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Researchers dig into the dynamics of the tumor-suppressor protein

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A group of researchers including those from the Blavatnik Institute at Harvard Medical School, discover how the survival of tissues after being exposed to radiation depends on the behavior of p53.

Radiation exposure can cause a great deal of damage to cells, tissues, and other organs. Surprisingly enough, some tissues are more vulnerable to such exposure and the consequent damage, than others.

Scientists recognize the fact that these variations involve a tumor – suppressor protein known as p53 that begins the auto-destruction process of cells. However, levels of p53 are often found to be similar in tissues with varied sensitivity to radiation.

Researchers from the Blavatnik Institute at Harvard Medical School, Massachusetts General Hospital, and the Novartis Institutes for BioMedical have brought certain latest developments afront. They explained while reporting in Nature Communications, how the survival of cells following an exposure, depends on the behavior of p53. In the case of vulnerable tissues, the levels of p53 increase and remain high causing the death of cells. On the other hand, unlike vulnerable tissues, the p53 levels shoot and drop in tissues that are likely to survive radiation.

Galit Lahav, the Novartis Professor of Systems Biology at HMS, and the co-author of the study said while emphasizing the significance of dynamics says that we restrict our capacity of understanding biology when we only look at the snapshots. On the contrary, we gain much better information when we look at how things ‘evolve’.

The results remarkably suggest new strategies to enhance combination therapy for cancer. After being given drugs that restrict p53 levels from rising and falling, certain types of tumors in mice were found to be more vulnerable than others. Tumors treated so, shrunk considerably more than when either radiation alone or only medication was given.

Ralph Weissleder, the Thrall Family Professor of Radiology, an HMS professor of systems biology at Mass General, and also the co-corresponding author of the study said: “We were able to connect differences in temporal p53 expression with radiation response, and these insights allowed us to ‘coax’ radioresistant tumors into more radiosensitive ones.” He also called the study ‘incredibly exciting’.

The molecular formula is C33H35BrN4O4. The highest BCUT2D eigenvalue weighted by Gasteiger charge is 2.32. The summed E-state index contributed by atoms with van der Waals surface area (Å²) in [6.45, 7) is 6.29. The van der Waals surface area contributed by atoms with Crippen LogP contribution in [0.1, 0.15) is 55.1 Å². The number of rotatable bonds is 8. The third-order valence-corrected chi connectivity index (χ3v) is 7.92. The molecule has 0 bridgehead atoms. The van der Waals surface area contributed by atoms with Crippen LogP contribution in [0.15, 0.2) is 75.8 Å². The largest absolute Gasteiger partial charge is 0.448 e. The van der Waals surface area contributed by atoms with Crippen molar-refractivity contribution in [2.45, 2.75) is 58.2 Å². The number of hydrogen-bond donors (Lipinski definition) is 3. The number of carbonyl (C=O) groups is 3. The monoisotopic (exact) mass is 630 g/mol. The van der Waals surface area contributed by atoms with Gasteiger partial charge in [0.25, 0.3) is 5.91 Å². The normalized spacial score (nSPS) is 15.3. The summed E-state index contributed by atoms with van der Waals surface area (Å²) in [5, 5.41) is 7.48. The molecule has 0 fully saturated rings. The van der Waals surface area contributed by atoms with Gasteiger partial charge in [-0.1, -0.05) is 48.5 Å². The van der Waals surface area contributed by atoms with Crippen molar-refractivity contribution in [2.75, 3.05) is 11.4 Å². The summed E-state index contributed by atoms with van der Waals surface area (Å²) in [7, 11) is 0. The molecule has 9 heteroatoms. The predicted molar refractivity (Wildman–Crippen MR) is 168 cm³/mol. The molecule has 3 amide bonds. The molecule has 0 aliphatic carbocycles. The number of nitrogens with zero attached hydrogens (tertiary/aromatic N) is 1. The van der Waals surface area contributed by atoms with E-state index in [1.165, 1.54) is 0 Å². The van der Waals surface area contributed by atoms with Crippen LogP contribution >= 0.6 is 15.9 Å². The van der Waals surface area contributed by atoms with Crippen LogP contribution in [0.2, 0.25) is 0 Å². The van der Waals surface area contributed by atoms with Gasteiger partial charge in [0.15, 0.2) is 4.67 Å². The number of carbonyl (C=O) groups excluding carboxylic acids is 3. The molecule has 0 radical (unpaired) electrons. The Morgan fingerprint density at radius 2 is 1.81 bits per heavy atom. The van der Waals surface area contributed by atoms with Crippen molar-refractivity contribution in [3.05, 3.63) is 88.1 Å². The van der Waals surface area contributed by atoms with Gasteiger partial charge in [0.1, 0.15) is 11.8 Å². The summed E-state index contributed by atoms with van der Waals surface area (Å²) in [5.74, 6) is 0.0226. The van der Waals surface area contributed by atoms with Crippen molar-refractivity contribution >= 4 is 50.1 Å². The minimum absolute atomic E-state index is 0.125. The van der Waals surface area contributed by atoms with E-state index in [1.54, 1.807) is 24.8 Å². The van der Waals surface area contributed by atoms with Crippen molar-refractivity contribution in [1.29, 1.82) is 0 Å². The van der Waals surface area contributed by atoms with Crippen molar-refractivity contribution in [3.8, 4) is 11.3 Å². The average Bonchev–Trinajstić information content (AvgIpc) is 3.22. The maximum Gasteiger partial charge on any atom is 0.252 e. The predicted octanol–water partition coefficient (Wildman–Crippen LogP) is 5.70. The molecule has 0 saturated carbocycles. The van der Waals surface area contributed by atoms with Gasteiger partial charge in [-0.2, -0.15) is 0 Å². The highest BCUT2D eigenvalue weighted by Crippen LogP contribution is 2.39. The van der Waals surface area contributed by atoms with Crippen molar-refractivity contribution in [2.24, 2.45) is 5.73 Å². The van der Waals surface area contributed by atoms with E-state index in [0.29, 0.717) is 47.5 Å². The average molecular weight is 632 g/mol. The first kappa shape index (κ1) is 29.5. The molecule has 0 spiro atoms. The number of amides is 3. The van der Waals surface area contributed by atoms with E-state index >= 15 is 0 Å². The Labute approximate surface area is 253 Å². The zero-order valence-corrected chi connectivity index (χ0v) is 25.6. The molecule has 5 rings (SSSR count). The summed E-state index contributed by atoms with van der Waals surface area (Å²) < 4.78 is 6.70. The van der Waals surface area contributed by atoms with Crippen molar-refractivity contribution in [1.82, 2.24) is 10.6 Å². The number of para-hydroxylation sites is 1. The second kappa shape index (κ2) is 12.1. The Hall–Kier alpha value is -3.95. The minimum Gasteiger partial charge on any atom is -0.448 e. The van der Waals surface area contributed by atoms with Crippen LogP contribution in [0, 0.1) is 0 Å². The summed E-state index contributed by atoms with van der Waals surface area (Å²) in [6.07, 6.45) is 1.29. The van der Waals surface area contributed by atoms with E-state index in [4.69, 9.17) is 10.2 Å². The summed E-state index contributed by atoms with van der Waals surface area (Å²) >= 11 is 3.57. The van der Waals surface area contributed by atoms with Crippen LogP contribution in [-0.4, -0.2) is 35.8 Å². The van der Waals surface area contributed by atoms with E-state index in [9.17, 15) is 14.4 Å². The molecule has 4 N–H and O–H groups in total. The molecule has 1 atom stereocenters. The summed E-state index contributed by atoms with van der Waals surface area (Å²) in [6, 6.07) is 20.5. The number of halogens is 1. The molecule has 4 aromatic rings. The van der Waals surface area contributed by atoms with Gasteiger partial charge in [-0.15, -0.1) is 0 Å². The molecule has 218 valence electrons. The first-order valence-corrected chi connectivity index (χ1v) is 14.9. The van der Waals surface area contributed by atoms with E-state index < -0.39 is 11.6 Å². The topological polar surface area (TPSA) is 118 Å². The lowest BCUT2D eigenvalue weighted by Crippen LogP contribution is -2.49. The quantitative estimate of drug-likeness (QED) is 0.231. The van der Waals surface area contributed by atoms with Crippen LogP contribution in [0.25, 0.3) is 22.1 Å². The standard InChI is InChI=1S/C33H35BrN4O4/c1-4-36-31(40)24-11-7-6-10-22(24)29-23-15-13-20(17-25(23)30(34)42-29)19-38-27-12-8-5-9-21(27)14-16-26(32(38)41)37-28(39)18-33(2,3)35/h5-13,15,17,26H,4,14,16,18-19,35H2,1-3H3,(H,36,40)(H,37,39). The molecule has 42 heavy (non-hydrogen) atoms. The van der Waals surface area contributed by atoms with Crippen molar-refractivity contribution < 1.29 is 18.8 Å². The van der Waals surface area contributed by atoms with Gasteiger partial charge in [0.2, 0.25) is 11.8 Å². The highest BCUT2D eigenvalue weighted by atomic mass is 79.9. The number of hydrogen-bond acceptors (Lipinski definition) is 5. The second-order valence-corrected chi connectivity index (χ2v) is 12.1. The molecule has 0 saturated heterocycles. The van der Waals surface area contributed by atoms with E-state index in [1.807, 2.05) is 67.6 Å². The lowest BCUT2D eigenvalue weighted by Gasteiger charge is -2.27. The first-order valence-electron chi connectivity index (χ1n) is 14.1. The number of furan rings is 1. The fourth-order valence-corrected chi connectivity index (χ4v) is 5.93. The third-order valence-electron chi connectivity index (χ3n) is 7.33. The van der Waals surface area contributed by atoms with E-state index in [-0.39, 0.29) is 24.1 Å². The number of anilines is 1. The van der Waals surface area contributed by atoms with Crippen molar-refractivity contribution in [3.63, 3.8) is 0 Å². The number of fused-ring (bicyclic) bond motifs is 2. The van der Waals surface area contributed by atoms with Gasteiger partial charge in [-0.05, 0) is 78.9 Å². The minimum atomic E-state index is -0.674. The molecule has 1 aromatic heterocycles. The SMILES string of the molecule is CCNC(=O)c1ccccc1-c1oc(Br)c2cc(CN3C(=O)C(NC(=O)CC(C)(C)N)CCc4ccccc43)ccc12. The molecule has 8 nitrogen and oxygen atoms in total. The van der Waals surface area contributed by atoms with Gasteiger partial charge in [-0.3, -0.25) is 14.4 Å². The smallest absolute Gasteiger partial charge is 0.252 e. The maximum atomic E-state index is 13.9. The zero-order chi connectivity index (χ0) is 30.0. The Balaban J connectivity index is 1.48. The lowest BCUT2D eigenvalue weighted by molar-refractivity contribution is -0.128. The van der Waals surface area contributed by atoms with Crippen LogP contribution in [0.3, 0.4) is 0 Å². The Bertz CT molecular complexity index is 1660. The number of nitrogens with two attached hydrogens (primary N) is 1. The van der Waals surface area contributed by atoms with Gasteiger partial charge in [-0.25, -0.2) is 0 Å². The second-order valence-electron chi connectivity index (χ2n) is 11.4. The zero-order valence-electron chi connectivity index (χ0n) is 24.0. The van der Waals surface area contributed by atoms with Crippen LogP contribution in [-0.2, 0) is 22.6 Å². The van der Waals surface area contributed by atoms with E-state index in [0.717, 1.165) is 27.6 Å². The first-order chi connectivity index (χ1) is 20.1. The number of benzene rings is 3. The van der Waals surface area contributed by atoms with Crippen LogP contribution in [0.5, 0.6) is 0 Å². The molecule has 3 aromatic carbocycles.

On exposing the cells to ionizing radiation, atomic particles with high energy destroy the fine molecular machinery inside. If the damage caused is irreparable, specifically to DNA,  the cells will begin to destroy themselves in order to protect the surrounding tissue and the whole organism. This is called ‘cellular seppuku‘ and is regulated by p53. Here p53 works as a ‘sentinel for genomic drainage’.

The researchers looked at the tissues in mice that have different levels of sensitivities to ionizing radiation but are known to express similar levels of pr53- extremely sensitive spleen and thymus, the large and small intestine which are even more radioresistant. The cells that Express minimum radiation under normal circumstances show an elevated level of p53 along with other markers of DNA and cellular damage when exposed to radiation.

However, quantitative imaging analysis shows that the intestine shows a high level of p53 and then falls after a few hours of irradiation. On the other hand, p53 levels in the spleen and thymus remained elevated in the same time span.

To examine the effects of p53 activity the team used an anticancer drug to impede MDM2, which is a protein that degrades p53.  It was observed that  p53 can be forced to remain high if MDM2 activity is blocked after radiation.

Prof Galit Lahav Said that their goal is to gain expertise and help create more and more effective therapies. He said: “Understanding how p53 behaves over time in different conditions is a critical piece of the puzzle.”

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